Off The Beaten Track: Faberge Egg

My Faberge egg from Art City, St. Petersburg.



Easter is associated with religious symbols. For many of us who have children and are teachers, we think of coloring and creating festive eggs with decals and fake jewels. The Czarist Russians had their own version of eggs: the Faberge eggs. During our trip to St. Petersburg, many of us visited solo the Faberge Museum at the Shuvalov Palace on 21 Fontanka River Embankment.

The core of the exhibition is the work of the famous Russian jeweler Carl Fabergé (1846-1920), the court jeweler to the Russian Tsars. Who was this jeweler? Peter Carl Fabergé was one of the greatest goldsmiths, jewelers and designers in Western decorative arts. In all, 50 eggs were produced for the imperial family, and each included an element of surprise—a tradition that began with the first egg, known as the Hen Egg, which Alexander III commissioned as a gift for his wife, Empress Maria Fyodorovna. The Hen Egg was an extravagant extension of the tradition of exchanging decorated eggs for Russian Orthodox Easter.1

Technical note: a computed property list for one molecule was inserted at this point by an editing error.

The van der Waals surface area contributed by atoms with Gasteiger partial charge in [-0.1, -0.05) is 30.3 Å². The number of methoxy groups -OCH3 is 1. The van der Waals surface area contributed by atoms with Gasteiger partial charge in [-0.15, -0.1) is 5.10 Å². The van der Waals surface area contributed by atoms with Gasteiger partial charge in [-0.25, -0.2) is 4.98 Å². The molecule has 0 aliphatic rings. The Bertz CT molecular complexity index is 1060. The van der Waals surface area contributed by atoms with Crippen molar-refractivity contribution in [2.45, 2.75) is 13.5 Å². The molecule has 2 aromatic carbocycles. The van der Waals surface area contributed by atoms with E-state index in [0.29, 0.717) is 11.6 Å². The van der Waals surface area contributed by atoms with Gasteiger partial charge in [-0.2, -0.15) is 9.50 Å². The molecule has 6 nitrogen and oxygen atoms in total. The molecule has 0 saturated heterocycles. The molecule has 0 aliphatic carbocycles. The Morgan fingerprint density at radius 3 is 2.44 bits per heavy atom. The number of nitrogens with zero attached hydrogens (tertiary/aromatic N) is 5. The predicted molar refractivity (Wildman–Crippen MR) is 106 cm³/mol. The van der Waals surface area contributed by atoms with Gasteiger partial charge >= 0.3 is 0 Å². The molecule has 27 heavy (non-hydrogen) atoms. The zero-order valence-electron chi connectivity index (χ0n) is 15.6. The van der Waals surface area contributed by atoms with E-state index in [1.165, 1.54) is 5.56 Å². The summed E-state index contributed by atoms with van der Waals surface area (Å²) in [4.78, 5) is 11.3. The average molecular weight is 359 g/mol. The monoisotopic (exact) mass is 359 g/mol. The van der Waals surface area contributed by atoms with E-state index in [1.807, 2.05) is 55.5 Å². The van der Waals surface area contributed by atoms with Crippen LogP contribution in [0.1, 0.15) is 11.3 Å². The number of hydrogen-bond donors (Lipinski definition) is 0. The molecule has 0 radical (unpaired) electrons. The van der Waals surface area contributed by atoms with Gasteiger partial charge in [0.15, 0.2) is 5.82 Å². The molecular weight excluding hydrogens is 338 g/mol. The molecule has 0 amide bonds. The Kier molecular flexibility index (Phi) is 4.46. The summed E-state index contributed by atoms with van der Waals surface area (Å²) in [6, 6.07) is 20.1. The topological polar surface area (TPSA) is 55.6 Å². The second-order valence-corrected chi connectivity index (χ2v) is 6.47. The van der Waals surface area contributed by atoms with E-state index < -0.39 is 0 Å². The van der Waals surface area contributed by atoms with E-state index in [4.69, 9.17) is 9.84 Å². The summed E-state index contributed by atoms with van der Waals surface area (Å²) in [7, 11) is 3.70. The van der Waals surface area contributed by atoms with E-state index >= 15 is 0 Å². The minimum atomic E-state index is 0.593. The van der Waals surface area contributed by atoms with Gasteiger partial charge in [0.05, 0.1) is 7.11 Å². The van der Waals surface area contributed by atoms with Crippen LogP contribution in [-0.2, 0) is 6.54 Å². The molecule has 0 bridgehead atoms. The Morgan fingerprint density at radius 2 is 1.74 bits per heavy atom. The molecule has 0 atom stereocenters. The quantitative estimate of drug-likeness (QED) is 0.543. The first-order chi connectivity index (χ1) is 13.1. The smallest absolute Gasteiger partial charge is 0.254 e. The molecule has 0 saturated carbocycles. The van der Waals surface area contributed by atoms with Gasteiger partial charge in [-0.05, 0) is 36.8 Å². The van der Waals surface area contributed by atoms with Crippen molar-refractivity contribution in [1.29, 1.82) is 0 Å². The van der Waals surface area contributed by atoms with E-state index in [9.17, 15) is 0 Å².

Fabrege Cockerel Easter egg

These works were purchased by Viktor Vekselberg in early 2004 from the heirs of the American newspaper magnate Malcolm Forbes (1919-1990), who collected the Tsarist jewels for half a century. The jewelry masterpieces, some of which were sold by the Bolsheviks in the 1920s-1930s, were brought back to Russia, thus marking the beginning of repatriation of Russia’s national artistic heritage. 2

IMG_9823 (734x1280) (367x640)
Faberge egg copy

I bought a copy of a Faberge egg at the affordable price of $100. It adorns a key spot in my dining room breakfront. I have a piece of Czarist Russia to remember a trip of a lifetime.



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